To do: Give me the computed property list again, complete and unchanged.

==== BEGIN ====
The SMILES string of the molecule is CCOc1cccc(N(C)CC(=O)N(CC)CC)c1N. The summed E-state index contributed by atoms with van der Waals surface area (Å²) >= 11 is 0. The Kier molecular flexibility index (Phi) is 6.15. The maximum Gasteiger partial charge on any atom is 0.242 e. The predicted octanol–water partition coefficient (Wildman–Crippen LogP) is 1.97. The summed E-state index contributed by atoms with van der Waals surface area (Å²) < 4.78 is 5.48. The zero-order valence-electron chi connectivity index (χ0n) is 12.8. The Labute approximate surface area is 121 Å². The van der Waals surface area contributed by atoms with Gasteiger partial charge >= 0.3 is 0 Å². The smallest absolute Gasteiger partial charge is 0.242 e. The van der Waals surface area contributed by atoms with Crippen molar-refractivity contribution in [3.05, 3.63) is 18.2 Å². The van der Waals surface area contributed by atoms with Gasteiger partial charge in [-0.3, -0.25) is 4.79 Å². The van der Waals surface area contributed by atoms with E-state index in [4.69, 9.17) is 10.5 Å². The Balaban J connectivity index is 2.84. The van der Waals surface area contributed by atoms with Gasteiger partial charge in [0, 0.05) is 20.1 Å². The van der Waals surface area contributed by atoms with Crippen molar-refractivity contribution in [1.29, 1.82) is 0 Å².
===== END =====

The SMILES string of the molecule is CCOc1cccc(N(C)CC(=O)N(CC)CC)c1N. The summed E-state index contributed by atoms with van der Waals surface area (Å²) >= 11 is 0. The Kier molecular flexibility index (Phi) is 6.15. The maximum Gasteiger partial charge on any atom is 0.242 e. The predicted octanol–water partition coefficient (Wildman–Crippen LogP) is 1.97. The summed E-state index contributed by atoms with van der Waals surface area (Å²) < 4.78 is 5.48. The zero-order valence-electron chi connectivity index (χ0n) is 12.8. The Labute approximate surface area is 121 Å². The van der Waals surface area contributed by atoms with Gasteiger partial charge >= 0.3 is 0 Å². The smallest absolute Gasteiger partial charge is 0.242 e. The van der Waals surface area contributed by atoms with Crippen molar-refractivity contribution in [3.05, 3.63) is 18.2 Å². The van der Waals surface area contributed by atoms with Gasteiger partial charge in [-0.3, -0.25) is 4.79 Å². The van der Waals surface area contributed by atoms with E-state index in [4.69, 9.17) is 10.5 Å². The Balaban J connectivity index is 2.84. The van der Waals surface area contributed by atoms with Gasteiger partial charge in [0, 0.05) is 20.1 Å². The van der Waals surface area contributed by atoms with Crippen molar-refractivity contribution in [1.29, 1.82) is 0 Å².